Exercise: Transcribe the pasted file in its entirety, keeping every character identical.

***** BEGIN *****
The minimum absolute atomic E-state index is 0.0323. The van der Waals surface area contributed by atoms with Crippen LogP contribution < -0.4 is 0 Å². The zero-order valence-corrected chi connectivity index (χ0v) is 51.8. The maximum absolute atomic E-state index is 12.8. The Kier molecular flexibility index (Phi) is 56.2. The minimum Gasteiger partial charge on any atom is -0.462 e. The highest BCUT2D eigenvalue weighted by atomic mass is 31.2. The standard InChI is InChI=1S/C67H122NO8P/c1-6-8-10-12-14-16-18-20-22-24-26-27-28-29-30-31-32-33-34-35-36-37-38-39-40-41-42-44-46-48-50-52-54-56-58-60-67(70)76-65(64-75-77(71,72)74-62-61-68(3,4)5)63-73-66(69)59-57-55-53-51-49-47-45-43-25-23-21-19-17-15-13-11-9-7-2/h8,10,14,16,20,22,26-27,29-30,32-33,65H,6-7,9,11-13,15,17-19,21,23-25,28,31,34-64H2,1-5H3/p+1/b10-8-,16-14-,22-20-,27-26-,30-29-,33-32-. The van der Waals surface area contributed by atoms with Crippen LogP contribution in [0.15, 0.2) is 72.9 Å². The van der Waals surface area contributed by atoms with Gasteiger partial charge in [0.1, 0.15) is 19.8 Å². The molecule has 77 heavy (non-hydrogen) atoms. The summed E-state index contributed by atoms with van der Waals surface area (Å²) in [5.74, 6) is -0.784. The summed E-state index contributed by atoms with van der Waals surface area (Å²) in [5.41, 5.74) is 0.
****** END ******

The minimum absolute atomic E-state index is 0.0323. The van der Waals surface area contributed by atoms with Crippen LogP contribution < -0.4 is 0 Å². The zero-order valence-corrected chi connectivity index (χ0v) is 51.8. The maximum absolute atomic E-state index is 12.8. The Kier molecular flexibility index (Phi) is 56.2. The minimum Gasteiger partial charge on any atom is -0.462 e. The highest BCUT2D eigenvalue weighted by atomic mass is 31.2. The standard InChI is InChI=1S/C67H122NO8P/c1-6-8-10-12-14-16-18-20-22-24-26-27-28-29-30-31-32-33-34-35-36-37-38-39-40-41-42-44-46-48-50-52-54-56-58-60-67(70)76-65(64-75-77(71,72)74-62-61-68(3,4)5)63-73-66(69)59-57-55-53-51-49-47-45-43-25-23-21-19-17-15-13-11-9-7-2/h8,10,14,16,20,22,26-27,29-30,32-33,65H,6-7,9,11-13,15,17-19,21,23-25,28,31,34-64H2,1-5H3/p+1/b10-8-,16-14-,22-20-,27-26-,30-29-,33-32-. The van der Waals surface area contributed by atoms with Crippen LogP contribution in [0.15, 0.2) is 72.9 Å². The van der Waals surface area contributed by atoms with Gasteiger partial charge in [0.1, 0.15) is 19.8 Å². The molecule has 77 heavy (non-hydrogen) atoms. The summed E-state index contributed by atoms with van der Waals surface area (Å²) in [5.74, 6) is -0.784. The summed E-state index contributed by atoms with van der Waals surface area (Å²) in [5.41, 5.74) is 0.